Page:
Yeah that makes sense, so it's an evolving set of services which will incrementally add to your revenue opportunity per count overtime. So on the same line I guess my second question was when I think about revenue forgone in the migrations or the ACV forgone in the migration slowdown and you think about the potential impact from Advent Direct, it goes a little bit back to Sterling’s question. Even though it won't impact revenue this year we should start to see it in the run-rate metric I presume and I’m just curious as to whether you have got conviction that as we get into the second half of the year the initial products within Advent Direct will be sufficient to offset that migration deceleration if you will. So if you’re thinking about run-rate of 1.5 million or so a quarter and then 2 million in Q4 do you currently have the view that that Advent Direct release would be enough to offset that? Maybe just offset it or perhaps it could actually start to drive higher growth over and above that? I’m just curious to get your qualitative view on that.

Pete Hess

We’re hopeful that it would offset it and it's not just an offset but keep in mind clients may buy Advent Direct and that’s all or they may buy Advent Direct in conjunction with the migration. So I think of it more like not comparing Advent Direct to migrations but rather how do we grow client sales and it's a combination of those two things it's too early to say exactly how they are going to shape out but there is a value proposition of migrating and implementing Advent Direct that it's superior to just implementing Advent Direct and so I think we will see firms migrating but also buying Advent Direct. So we will see how it goes, I don’t, it's too early to say but when it's introduced every indication we have so far is that there are a lot of people that are going to want to buy it.

Ross MacMillan – Jefferies

Okay and then the final one just to really housekeeping, on the debt pay down and the reduction in your annual interest cost. Are there any other leverage ratios or fixed charges ratios or anything else that would create a further step down on the interest paid on the debt or was it really just this one time to get below three times?

Pete Hess

If we were to pay down below 2.5 times we would drop another 25 basis points and if we drop below 2 another 25 after that.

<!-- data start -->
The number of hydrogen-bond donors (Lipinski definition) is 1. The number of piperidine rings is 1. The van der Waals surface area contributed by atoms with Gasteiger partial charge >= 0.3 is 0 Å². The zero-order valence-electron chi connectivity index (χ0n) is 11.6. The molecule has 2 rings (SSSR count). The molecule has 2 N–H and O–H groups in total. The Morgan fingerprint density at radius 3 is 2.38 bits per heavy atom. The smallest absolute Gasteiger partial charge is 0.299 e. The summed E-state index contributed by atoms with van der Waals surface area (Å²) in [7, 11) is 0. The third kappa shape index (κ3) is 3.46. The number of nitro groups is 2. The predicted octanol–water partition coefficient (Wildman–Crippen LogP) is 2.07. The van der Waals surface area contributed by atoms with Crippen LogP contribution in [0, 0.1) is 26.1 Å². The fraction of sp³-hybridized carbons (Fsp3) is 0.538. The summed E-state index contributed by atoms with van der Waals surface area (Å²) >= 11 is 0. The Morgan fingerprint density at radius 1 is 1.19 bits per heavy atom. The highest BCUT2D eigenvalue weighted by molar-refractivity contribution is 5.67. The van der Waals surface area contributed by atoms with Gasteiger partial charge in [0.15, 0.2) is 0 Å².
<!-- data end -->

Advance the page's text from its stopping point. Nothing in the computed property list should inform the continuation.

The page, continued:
Operator

Your next question comes from the line of Kash Rangan with Merrill Lynch. Please proceed.

Unidentified Analyst

(Indiscernible). I got a quick question on the headcount for the client services and the sales and marketing. Those have tailed down in the last year, how do we expect that to rebound in the upcoming year or is that sort of especially under the client support side, was that, do we expect it to kind of be flat going forward?

Jim Cox

So we would expect client support to pick up gradually throughout 2014 with respect to sales and marketing some of that change is a result of reclassification and the beginning of 2013 between PD and sales and marketing but the short answer to your question is we would see sales heads being added throughout 2014 as well.

Operator

(Operator Instructions).

Jim Cox

Sounds like we’re done.

Pete Hess

Well okay thank you everybody for joining us. Excited to as I mentioned, we’re, to Jim we’re 10% done with 2014 already but it's been a great 10% and there is a lot of energy here. We’re very excited about where we’re headed. Thanks for taking an interest. Talk to you guys soon.

Operator

All right so ladies and gentlemen that concludes today’s conference. Thank you for your participation. You may now disconnect. Everyone have a great day.

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Source: Advent Software's CEO Discusses Q4 2013 Results - Earnings Call Transcript